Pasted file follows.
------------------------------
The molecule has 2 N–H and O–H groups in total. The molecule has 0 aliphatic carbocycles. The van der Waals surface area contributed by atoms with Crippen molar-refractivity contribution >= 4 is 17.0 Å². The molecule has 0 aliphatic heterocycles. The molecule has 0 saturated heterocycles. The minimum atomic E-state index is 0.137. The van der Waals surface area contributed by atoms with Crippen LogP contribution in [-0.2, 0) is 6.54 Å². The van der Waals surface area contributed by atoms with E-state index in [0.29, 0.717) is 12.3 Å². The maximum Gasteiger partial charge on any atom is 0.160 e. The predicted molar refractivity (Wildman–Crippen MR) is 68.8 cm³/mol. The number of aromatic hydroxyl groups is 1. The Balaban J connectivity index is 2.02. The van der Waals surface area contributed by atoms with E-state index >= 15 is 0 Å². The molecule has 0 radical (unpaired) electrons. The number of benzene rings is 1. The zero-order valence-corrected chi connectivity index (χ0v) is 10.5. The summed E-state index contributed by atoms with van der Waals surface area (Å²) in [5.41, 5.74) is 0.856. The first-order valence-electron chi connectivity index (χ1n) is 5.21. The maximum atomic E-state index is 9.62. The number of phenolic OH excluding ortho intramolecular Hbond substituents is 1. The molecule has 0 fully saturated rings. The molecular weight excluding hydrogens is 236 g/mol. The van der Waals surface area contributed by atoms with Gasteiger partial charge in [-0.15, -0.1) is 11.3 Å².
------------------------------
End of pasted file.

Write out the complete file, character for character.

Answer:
The molecule has 2 N–H and O–H groups in total. The molecule has 0 aliphatic carbocycles. The van der Waals surface area contributed by atoms with Crippen molar-refractivity contribution >= 4 is 17.0 Å². The molecule has 0 aliphatic heterocycles. The molecule has 0 saturated heterocycles. The minimum atomic E-state index is 0.137. The van der Waals surface area contributed by atoms with Crippen LogP contribution in [-0.2, 0) is 6.54 Å². The van der Waals surface area contributed by atoms with E-state index in [0.29, 0.717) is 12.3 Å². The maximum Gasteiger partial charge on any atom is 0.160 e. The predicted molar refractivity (Wildman–Crippen MR) is 68.8 cm³/mol. The number of aromatic hydroxyl groups is 1. The Balaban J connectivity index is 2.02. The van der Waals surface area contributed by atoms with E-state index >= 15 is 0 Å². The molecule has 0 radical (unpaired) electrons. The number of benzene rings is 1. The zero-order valence-corrected chi connectivity index (χ0v) is 10.5. The summed E-state index contributed by atoms with van der Waals surface area (Å²) in [5.41, 5.74) is 0.856. The first-order valence-electron chi connectivity index (χ1n) is 5.21. The maximum atomic E-state index is 9.62. The number of phenolic OH excluding ortho intramolecular Hbond substituents is 1. The molecule has 0 fully saturated rings. The molecular weight excluding hydrogens is 236 g/mol. The van der Waals surface area contributed by atoms with Gasteiger partial charge in [-0.15, -0.1) is 11.3 Å².